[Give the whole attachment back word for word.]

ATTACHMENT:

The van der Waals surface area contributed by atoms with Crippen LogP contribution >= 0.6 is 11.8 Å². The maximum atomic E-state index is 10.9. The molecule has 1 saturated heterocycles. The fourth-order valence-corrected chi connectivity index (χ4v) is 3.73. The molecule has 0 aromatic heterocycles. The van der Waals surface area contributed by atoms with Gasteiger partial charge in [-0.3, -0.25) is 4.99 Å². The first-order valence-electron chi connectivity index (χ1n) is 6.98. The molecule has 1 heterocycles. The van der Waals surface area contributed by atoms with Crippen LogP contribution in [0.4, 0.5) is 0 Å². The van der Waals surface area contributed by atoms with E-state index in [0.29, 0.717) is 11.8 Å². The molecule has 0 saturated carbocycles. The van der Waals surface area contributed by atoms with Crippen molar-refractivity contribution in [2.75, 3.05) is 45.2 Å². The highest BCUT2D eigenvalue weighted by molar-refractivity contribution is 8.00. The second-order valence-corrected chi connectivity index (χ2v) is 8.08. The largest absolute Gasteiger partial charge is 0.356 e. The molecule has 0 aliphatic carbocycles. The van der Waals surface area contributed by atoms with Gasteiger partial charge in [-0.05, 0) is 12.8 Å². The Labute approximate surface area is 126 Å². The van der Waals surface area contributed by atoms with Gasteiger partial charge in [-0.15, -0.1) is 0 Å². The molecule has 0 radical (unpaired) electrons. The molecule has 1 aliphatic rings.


The van der Waals surface area contributed by atoms with Crippen LogP contribution >= 0.6 is 11.8 Å². The maximum atomic E-state index is 10.9. The molecule has 1 saturated heterocycles. The fourth-order valence-corrected chi connectivity index (χ4v) is 3.73. The molecule has 0 aromatic heterocycles. The van der Waals surface area contributed by atoms with Gasteiger partial charge in [-0.3, -0.25) is 4.99 Å². The first-order valence-electron chi connectivity index (χ1n) is 6.98. The molecule has 1 heterocycles. The van der Waals surface area contributed by atoms with Crippen LogP contribution in [0.4, 0.5) is 0 Å². The van der Waals surface area contributed by atoms with E-state index in [0.29, 0.717) is 11.8 Å². The molecule has 0 saturated carbocycles. The van der Waals surface area contributed by atoms with Crippen molar-refractivity contribution in [2.75, 3.05) is 45.2 Å². The highest BCUT2D eigenvalue weighted by molar-refractivity contribution is 8.00. The second-order valence-corrected chi connectivity index (χ2v) is 8.08. The largest absolute Gasteiger partial charge is 0.356 e. The molecule has 0 aliphatic carbocycles. The van der Waals surface area contributed by atoms with Gasteiger partial charge in [-0.05, 0) is 12.8 Å². The Labute approximate surface area is 126 Å². The van der Waals surface area contributed by atoms with Gasteiger partial charge in [-0.15, -0.1) is 0 Å². The molecule has 0 radical (unpaired) electrons. The molecule has 1 aliphatic rings.